Snatching defeat from the jaws of (conservative) victory

The odd stance of the conservatives vis a vis college crops up its head in this recent post from Rod Dreher. What catches his eye is this proposal

New Mexico’s high school juniors would be required to apply to at least one college or show they have committed to other post-high school plans as part of a new high school graduation requirement being pushed by two state lawmakers

An anonymous reader in higher education goes on to complain in the post about the inflation, the bubble of the four-year school, thereby reading the proposal as a sort of inflator for the higher education industry.

To say such, is to ignore what actually is said, or rather to limit it only to the four-year school. Look again, is that what New Mexico is asking?

The New Mexico plan specifically includes attendance at a two-year college — a great source for gaining the tech skills and credentialing for getting on with life. As report notes, this is a move especially desired by those in STEM fields. This is not really that surprising. After all, it is the presence of an educated workforce (skilled trade and college grad) that fuels an economy and supports entrepreneurs.

The New Mexico proposal sets up two policy extensions. The first, is that of cost. It is a cruel mockery to have students prepare for a four-year program if that further entails debt. In Michigan, at least, the increase in tuition is substantially driven by the shift of state funds away from the universities, thereby transferring more of the economic burden to the student. Skilled and professional workforces are not commanded as if by magic, but are the stuff of real investment. And second, to push for students to make a plan also means that the universities and colleges accepting those students likewise deliver on that plan; far from sanctioning the presence of liberal arts (oh no, the dreaded SJW) this measure is the premise for the State to demand further accountability of curriculum and outcomes, not less.

Finally, to return to the high school level, asking a student to consider what comes next, asking them to think and not drift — to be responsible — is hardly a burden. The surprising thing (evidently) is that only some schools do this. Talk about building a culture of (cultural) poverty! The New Mexico proposal fights the fight that you want to win; the grief-making is little more than a snatching of defeat from the jaws of victory.

Universities: Too Big To Fail?


He’s B-a-a-a-c-k!

636100783083081844-John-EnglerI’m sure it seemed like a good idea, a defensive idea to be sure: make John Engler the interim president of Michigan State University. What it represents is a failure of imagination, but that has been constant our Great Lakes state for some time.

And as Bridge reports, this won’t be the first time the Governor has had to face abuse scandals. Oh, no. Ignoring the complaints of prisoners led to $100 million in damages for Michigan.




Photo: Kevin Allen, Blackford Capital

MSU Interim President John Engler was dismissive of sexual assault claims as governor

Gravity wins again.

BN-XE716_0721VO_M_20180126115744It has been a long-time conceit on the right that private schools would out-perform those ordinary, “government” schools. And charters, too, one supposes. That is, the problem in American education and in particular the failure to thrive by inner city youth could be attributed to the system. The problem was that their potential was being squelched, that given the right structure they could actually thrive, overcome their surroundings.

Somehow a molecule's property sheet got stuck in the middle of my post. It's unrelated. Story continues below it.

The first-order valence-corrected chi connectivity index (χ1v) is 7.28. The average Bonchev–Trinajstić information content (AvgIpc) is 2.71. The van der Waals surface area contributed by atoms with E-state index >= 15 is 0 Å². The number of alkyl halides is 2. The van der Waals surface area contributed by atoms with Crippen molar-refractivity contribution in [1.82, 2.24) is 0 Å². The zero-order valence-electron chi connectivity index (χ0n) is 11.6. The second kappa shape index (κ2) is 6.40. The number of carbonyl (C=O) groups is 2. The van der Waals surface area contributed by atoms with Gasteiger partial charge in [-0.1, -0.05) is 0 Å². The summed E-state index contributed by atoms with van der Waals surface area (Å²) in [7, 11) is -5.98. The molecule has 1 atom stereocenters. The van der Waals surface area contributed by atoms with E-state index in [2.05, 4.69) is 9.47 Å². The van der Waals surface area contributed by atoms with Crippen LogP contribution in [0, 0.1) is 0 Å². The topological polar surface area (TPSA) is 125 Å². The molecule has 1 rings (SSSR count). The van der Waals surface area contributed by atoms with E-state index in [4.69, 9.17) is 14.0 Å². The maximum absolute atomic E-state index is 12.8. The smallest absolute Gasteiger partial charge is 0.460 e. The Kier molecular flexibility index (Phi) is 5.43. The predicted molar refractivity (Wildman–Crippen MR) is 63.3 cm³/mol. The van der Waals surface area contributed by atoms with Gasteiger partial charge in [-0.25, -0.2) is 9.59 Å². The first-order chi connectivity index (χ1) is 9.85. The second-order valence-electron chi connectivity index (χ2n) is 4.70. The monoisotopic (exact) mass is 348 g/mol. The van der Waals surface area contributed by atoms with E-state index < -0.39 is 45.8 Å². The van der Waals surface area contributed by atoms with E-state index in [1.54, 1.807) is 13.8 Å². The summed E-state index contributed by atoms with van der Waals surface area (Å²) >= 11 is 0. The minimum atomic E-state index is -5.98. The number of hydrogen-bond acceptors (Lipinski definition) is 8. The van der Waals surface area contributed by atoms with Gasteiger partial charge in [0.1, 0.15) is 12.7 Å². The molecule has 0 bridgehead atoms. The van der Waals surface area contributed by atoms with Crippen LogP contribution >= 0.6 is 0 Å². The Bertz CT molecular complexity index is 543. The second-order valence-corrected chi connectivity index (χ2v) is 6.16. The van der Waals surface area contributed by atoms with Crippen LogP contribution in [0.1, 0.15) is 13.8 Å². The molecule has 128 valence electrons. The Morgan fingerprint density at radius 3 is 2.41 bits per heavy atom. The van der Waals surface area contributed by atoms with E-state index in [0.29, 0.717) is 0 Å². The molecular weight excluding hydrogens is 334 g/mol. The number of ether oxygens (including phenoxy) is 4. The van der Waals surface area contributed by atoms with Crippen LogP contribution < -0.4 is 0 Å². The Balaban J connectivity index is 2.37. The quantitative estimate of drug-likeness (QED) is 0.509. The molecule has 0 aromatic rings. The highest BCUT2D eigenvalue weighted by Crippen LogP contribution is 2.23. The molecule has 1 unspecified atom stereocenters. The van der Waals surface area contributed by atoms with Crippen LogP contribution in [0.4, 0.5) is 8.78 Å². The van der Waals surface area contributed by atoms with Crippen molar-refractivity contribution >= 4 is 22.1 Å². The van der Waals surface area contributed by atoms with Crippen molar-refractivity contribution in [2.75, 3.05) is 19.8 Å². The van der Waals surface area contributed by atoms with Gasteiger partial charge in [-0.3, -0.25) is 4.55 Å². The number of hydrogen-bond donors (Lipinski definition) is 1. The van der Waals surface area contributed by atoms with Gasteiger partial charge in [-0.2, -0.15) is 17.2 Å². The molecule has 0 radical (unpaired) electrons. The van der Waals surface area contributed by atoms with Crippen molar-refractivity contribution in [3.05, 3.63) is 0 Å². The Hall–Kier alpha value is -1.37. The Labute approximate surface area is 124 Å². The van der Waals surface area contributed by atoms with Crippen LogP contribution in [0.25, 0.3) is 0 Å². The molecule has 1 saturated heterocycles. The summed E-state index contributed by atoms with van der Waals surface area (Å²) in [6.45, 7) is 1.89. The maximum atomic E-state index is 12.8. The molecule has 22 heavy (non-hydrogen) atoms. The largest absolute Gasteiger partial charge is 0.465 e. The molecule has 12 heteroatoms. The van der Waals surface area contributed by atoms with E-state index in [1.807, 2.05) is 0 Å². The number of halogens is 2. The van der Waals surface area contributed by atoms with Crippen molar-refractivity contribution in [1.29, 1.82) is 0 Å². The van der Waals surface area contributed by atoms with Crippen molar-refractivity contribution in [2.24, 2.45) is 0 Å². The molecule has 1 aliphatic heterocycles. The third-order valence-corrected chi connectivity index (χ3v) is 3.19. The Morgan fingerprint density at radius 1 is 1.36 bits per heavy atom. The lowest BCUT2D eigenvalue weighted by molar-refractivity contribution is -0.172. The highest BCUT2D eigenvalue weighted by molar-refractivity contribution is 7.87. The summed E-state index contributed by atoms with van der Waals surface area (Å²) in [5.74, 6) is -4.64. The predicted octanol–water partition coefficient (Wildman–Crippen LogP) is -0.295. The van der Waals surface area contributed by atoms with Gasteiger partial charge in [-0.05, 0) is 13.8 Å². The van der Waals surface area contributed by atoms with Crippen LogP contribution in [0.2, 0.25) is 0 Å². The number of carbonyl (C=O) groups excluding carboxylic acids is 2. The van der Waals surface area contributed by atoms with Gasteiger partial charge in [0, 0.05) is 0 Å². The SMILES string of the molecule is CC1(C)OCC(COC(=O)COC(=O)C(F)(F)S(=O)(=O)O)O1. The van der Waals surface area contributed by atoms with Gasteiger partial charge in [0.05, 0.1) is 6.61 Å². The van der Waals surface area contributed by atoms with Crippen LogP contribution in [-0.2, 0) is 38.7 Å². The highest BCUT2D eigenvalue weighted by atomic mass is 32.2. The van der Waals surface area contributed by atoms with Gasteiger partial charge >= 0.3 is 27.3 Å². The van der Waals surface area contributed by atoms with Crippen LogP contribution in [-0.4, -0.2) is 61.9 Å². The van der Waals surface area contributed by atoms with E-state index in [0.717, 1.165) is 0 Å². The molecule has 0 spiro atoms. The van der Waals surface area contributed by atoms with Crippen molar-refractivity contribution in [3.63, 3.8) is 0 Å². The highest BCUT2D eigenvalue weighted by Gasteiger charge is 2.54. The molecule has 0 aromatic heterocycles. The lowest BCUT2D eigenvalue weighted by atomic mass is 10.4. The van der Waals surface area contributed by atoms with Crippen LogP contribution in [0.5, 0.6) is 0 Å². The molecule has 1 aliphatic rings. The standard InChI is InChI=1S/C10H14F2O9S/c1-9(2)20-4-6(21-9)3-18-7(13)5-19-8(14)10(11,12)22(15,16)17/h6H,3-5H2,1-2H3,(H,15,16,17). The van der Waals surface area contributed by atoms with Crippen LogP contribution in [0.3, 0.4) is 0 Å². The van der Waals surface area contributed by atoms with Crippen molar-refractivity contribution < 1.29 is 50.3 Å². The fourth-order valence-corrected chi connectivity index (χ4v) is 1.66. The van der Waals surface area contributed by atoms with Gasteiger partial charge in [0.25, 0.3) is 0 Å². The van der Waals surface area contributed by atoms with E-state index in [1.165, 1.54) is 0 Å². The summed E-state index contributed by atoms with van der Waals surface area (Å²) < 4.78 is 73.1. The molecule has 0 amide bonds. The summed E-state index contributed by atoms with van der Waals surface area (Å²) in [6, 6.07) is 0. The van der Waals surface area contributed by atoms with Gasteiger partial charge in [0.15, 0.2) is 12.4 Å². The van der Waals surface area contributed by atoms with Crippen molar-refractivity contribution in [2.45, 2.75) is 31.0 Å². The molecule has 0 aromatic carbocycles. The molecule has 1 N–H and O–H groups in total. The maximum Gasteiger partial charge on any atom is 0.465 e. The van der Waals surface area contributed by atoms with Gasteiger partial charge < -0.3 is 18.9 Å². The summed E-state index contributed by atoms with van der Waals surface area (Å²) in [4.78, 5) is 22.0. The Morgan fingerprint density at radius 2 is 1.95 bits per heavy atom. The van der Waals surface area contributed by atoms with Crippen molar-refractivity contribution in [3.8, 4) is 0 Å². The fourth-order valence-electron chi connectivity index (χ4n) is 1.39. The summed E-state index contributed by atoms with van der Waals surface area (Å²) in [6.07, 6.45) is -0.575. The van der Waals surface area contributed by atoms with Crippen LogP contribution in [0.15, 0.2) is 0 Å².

So vouchers were introduced.

Two general theories have been advanced about how vouchers would work. The first is borne from the ideas of Milton Friedman and generally of public choice philosophy. When you reduce the transfer costs for schools through vouchers, parents pick the school most suitable for their child. In doing so, the school gets a more committed parent, the student finds a more suitable learning environment, and the community enjoys greater overall achievement.

That’s one theory.

The second looks at education as a means of confirming communal identity; the school is an agent of parents, of a localized group. Vouchers are a means of recognizing theses communal schools, schools typically religious  in nature. Educational outcomes are advanced through the social capital of these communal schools — faith practices can orient children, overcome dysfunction elsewhere and help even poor children thrive. And the experience of Catholic urban education seems to uphold this very idea.

However, as the Wall Street Journal reports, both these theories may not be the golden key they first seemed.

A Wall Street Journal analysis of the data suggests vouchers worked best when enrollment from voucher students was kept low. As the percentage of voucher students rises, the returns diminish until the point when there is little difference between the performance of public and private institutions. The vast majority of private schools participating in the program today have high percentages of publicly funded students.

The article details quite well what vouchers have meant for Milwaukee, and how for some students it has provided a need lift up. Note that when one has large numbers of publicly funded students, students from poverty environments, achievement looks like every one else’s.

All this only confirms what folks like Richard Rothstein have argued, that the problems in our urban schools are structural in nature. It is not the failure to teach, or the failure to lead per se. Rather what we face are a cluster of social and economic difficulties that will require, yes, social capital, but also a lot more in terms of innovative programming.

With this has also come the understanding that when students of low socio-economic status are mixed with middle class peers, they do better. Th middle class environment provides what the students lack: social capital.

In this light the outcomes of the WSJ study are not surpassing. When students are reasonably mixed (up to, it seems, forty percent or so), then achievement blossoms. When schools have a larger percentage of their students from lower SES, then their performance looks much the same as the urban schools they left. It is not the institution, but the mixing of classes that matters. Unintentionally, the study does not so much validate the role of private education or charters, as it does the necessity of integration.

You can’t beat poverty. Gravity wins.

Do School Vouchers Work? Milwaukee’s Experiment Suggests an Answer